When Jon Postel wrote the SMTP standard (RFC 5321, formerly known as RFC 2321 or RFC 821) in 1982, the Internet was a 13-year old academic and military research network, and the TCP/IP portion consisted of just a handful of nodes (see the History of the Internet on Wikipedia). "Tootsie" was the highest grossing film that year. The Analog Mobile Phone System (AMPS) was approved by the FTC. Nobody had an iPhone yet, let alone an always-on connection to every other machine in the world.
In this early phase, there wasn't much sense for Jon to add in security features such as authentication, because everyone on the network could be trusted, and they all knew each other. Fast forward three decades, and obviously the same thing can't be said for today's Internet. Yet despite the Internet's pervasiveness, and the scale of the modern spam problem and other email-borne security concerns, the SMTP protocol has remained largely unchanged.
In the mid-2000s, with the exponential rise in email spam, the Internet industry got organized against email abuse, creating a number of standards that could be overlaid atop email to make it more secure and reliable. Arguably the most successful of these standards - in relation to the control of spam, anyhow - were Sender Policy Framework (SPF), and Domain Keys Identified Mail (DKIM). SPF and DKIM tie SMTP connections and email message content to a specific domain name, allowing receivers to validate that the connections and content are coming from a place that is consistent with the wishes of the domain name owner. Both standards are widely adopted, and play a helpful role in combatting abuse, by providing a new trustworthy identifier (the domain name) in addition to the IP address, that can be tracked to establish a sender's behaviour and reputation.
However, while SPF and DKIM are useful standards, there has always been something missing: Email senders have - until now - had no way of communicating to email receivers their intentions around how their SPF and DKIM authenticated (and unauthenticated) email should be handled. For example, should bankofamerica.com email that originates from outside of Bank of America's network be thrown in the junk, or just treated as a little more suspicious than usual? (Probably it should be junked - but you'd be surprised how difficult it is for a large organization to make this assertion without causing real harm to legitimate email)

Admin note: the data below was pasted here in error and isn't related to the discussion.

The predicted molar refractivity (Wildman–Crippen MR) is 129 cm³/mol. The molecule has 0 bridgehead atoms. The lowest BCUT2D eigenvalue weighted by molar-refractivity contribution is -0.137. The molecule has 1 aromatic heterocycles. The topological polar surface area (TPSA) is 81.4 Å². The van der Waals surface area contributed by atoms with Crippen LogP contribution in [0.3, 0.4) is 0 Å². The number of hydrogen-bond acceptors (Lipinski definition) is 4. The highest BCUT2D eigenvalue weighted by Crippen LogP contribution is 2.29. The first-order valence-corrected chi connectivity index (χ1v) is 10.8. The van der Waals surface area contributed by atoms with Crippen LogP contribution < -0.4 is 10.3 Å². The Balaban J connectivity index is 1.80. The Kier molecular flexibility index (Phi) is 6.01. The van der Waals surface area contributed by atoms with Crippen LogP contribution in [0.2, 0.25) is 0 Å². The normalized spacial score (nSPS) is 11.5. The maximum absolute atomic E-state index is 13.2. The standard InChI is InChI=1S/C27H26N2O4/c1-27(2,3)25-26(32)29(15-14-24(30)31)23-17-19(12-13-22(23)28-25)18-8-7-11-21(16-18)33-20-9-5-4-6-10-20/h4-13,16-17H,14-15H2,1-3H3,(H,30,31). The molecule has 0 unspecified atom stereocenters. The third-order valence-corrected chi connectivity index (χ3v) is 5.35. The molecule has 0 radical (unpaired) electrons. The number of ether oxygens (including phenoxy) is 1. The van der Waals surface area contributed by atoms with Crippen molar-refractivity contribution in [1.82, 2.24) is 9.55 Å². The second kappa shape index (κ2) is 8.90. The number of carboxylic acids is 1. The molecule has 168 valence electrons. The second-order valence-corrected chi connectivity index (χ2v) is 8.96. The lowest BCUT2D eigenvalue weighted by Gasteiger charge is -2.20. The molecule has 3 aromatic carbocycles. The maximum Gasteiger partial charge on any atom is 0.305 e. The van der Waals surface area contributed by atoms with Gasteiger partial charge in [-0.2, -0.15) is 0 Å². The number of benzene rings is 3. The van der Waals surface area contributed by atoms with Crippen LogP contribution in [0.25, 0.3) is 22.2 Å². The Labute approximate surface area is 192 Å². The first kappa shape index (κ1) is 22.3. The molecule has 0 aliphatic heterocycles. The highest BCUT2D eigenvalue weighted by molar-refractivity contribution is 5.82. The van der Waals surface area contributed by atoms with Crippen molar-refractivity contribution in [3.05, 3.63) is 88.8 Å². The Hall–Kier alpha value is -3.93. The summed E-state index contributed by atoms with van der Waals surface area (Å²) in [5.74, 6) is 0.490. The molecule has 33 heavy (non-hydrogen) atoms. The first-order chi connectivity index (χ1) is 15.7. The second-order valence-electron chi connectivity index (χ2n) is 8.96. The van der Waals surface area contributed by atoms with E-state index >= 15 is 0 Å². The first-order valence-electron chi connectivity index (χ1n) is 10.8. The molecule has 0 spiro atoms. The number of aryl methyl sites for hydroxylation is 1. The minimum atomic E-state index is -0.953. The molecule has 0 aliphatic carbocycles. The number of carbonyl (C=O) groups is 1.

Thus, while senders could use SPF and DKIM to "claim ownership" of the content they sent out, senders had no standardized way to communicate their intentions to email receivers as to how they wished their SPF and DKIM policy to be enforced. Furthermore, receivers had no standardized way of letting sender's know about the email they were receiving from a sender's domain - whether that email was authentically from the sending domain, or from a fraudster. Well, now we have a solution: DMARC.
Domain-based Message Authentication, Reporting & Conformance (DMARC) provides a relatively simple new mechanism that lets domain owners tell email receivers how they want their domain treated when it comes to email traffic. DMARC also lets domain owners ask for feedback from receivers about the email traffic relating to their domain name. For example, domain owners can get a regular report from Google indicating who sent fraudulent email to Gmail users in violation of the domain owner's DMARC policy.
Here's what makes DMARC so cool: You can get reports back telling you exactly how your domain is being used/abused. This information can then be used to assist in identifying - very precisely - who is abusing your domain (for example, to send spam), and to what extent, so that the abuser can be taken down. Additionally, you can register to receive "forensic" reports - samples of messages sent in violation of your DMARC authentication policy. DMARC thus closes the loop between senders, receivers, and fraudsters, in a way that has never before been possible.
To get started with DMARC, simply create a TXT record in your DNS such as the following:
v=DMARC1; p=reject; rua=mailto:email@example.com; ruf=mailto:firstname.lastname@example.org;
Once you publish this TXT record, Gmail and other major receivers will start sending you regular feedback about how they are seeing your domain. Reports about all email from your domain will be sent to the email@example.com address; samples of fraudulent emails using your domain will be sent to firstname.lastname@example.org.
In the coming months, doubtless various firms will offer free DMARC monitoring services that can take in and process this feedback data. Until then, enjoy receiving your shiny new DMARC reports. And stay tuned to this exciting new anti-abuse mechanism.